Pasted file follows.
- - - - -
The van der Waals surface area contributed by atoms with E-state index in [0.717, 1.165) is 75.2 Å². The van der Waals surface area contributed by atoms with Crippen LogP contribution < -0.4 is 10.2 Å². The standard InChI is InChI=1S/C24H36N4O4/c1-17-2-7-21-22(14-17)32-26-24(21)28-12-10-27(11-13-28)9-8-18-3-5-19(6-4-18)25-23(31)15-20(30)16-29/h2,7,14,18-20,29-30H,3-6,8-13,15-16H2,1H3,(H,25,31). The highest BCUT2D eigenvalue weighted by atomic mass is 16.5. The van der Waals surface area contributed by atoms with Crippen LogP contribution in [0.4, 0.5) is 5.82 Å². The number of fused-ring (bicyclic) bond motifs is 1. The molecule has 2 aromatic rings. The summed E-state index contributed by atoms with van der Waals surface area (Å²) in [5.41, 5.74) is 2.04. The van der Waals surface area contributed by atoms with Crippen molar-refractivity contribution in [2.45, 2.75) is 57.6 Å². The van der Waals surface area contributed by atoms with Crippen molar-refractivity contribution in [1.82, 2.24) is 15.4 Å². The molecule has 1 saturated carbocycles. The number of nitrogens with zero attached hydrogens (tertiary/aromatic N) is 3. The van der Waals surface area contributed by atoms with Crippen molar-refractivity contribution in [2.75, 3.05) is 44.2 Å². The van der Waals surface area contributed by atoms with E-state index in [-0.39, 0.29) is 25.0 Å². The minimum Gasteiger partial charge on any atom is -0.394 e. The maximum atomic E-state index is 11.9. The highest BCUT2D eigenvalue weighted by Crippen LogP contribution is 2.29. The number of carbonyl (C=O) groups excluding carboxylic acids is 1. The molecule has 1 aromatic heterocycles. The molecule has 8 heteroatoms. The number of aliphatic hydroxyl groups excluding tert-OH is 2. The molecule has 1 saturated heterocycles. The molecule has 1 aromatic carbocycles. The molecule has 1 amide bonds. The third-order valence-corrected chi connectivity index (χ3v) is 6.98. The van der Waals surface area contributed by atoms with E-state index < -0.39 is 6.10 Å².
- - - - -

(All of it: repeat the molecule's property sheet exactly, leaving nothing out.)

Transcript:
The van der Waals surface area contributed by atoms with E-state index in [0.717, 1.165) is 75.2 Å². The van der Waals surface area contributed by atoms with Crippen LogP contribution < -0.4 is 10.2 Å². The standard InChI is InChI=1S/C24H36N4O4/c1-17-2-7-21-22(14-17)32-26-24(21)28-12-10-27(11-13-28)9-8-18-3-5-19(6-4-18)25-23(31)15-20(30)16-29/h2,7,14,18-20,29-30H,3-6,8-13,15-16H2,1H3,(H,25,31). The highest BCUT2D eigenvalue weighted by atomic mass is 16.5. The van der Waals surface area contributed by atoms with Crippen LogP contribution in [0.4, 0.5) is 5.82 Å². The number of fused-ring (bicyclic) bond motifs is 1. The molecule has 2 aromatic rings. The summed E-state index contributed by atoms with van der Waals surface area (Å²) in [5.41, 5.74) is 2.04. The van der Waals surface area contributed by atoms with Crippen molar-refractivity contribution in [2.45, 2.75) is 57.6 Å². The van der Waals surface area contributed by atoms with Crippen molar-refractivity contribution in [1.82, 2.24) is 15.4 Å². The molecule has 1 saturated carbocycles. The number of nitrogens with zero attached hydrogens (tertiary/aromatic N) is 3. The van der Waals surface area contributed by atoms with Crippen molar-refractivity contribution in [2.75, 3.05) is 44.2 Å². The van der Waals surface area contributed by atoms with E-state index in [-0.39, 0.29) is 25.0 Å². The minimum Gasteiger partial charge on any atom is -0.394 e. The maximum atomic E-state index is 11.9. The highest BCUT2D eigenvalue weighted by Crippen LogP contribution is 2.29. The number of carbonyl (C=O) groups excluding carboxylic acids is 1. The molecule has 1 aromatic heterocycles. The molecule has 8 heteroatoms. The number of aliphatic hydroxyl groups excluding tert-OH is 2. The molecule has 1 saturated heterocycles. The molecule has 1 aromatic carbocycles. The molecule has 1 amide bonds. The third-order valence-corrected chi connectivity index (χ3v) is 6.98. The van der Waals surface area contributed by atoms with E-state index < -0.39 is 6.10 Å².